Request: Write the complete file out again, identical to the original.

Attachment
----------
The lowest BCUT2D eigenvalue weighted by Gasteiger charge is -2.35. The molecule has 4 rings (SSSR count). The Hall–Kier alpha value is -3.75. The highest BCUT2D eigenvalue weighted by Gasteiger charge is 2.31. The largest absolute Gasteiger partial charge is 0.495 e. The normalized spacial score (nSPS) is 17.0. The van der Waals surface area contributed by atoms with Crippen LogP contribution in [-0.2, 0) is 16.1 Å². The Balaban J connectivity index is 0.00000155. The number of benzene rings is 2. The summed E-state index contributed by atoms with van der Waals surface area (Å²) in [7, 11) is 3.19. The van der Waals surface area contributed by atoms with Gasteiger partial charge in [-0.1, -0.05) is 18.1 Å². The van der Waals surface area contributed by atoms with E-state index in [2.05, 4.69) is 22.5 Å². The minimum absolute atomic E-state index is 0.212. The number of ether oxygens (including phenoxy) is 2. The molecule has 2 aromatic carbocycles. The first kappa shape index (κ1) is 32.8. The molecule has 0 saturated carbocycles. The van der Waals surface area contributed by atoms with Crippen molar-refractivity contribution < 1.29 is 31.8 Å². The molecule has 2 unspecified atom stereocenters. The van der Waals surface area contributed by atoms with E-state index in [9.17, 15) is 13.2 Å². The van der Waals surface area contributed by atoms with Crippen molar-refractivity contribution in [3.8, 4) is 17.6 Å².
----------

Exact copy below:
The lowest BCUT2D eigenvalue weighted by Gasteiger charge is -2.35. The molecule has 4 rings (SSSR count). The Hall–Kier alpha value is -3.75. The highest BCUT2D eigenvalue weighted by Gasteiger charge is 2.31. The largest absolute Gasteiger partial charge is 0.495 e. The normalized spacial score (nSPS) is 17.0. The van der Waals surface area contributed by atoms with Crippen LogP contribution in [-0.2, 0) is 16.1 Å². The Balaban J connectivity index is 0.00000155. The number of benzene rings is 2. The summed E-state index contributed by atoms with van der Waals surface area (Å²) in [7, 11) is 3.19. The van der Waals surface area contributed by atoms with Gasteiger partial charge in [-0.1, -0.05) is 18.1 Å². The van der Waals surface area contributed by atoms with E-state index in [2.05, 4.69) is 22.5 Å². The minimum absolute atomic E-state index is 0.212. The number of ether oxygens (including phenoxy) is 2. The molecule has 2 aromatic carbocycles. The first kappa shape index (κ1) is 32.8. The molecule has 0 saturated carbocycles. The van der Waals surface area contributed by atoms with Crippen molar-refractivity contribution < 1.29 is 31.8 Å². The molecule has 2 unspecified atom stereocenters. The van der Waals surface area contributed by atoms with E-state index in [9.17, 15) is 13.2 Å². The van der Waals surface area contributed by atoms with Crippen molar-refractivity contribution in [3.8, 4) is 17.6 Å².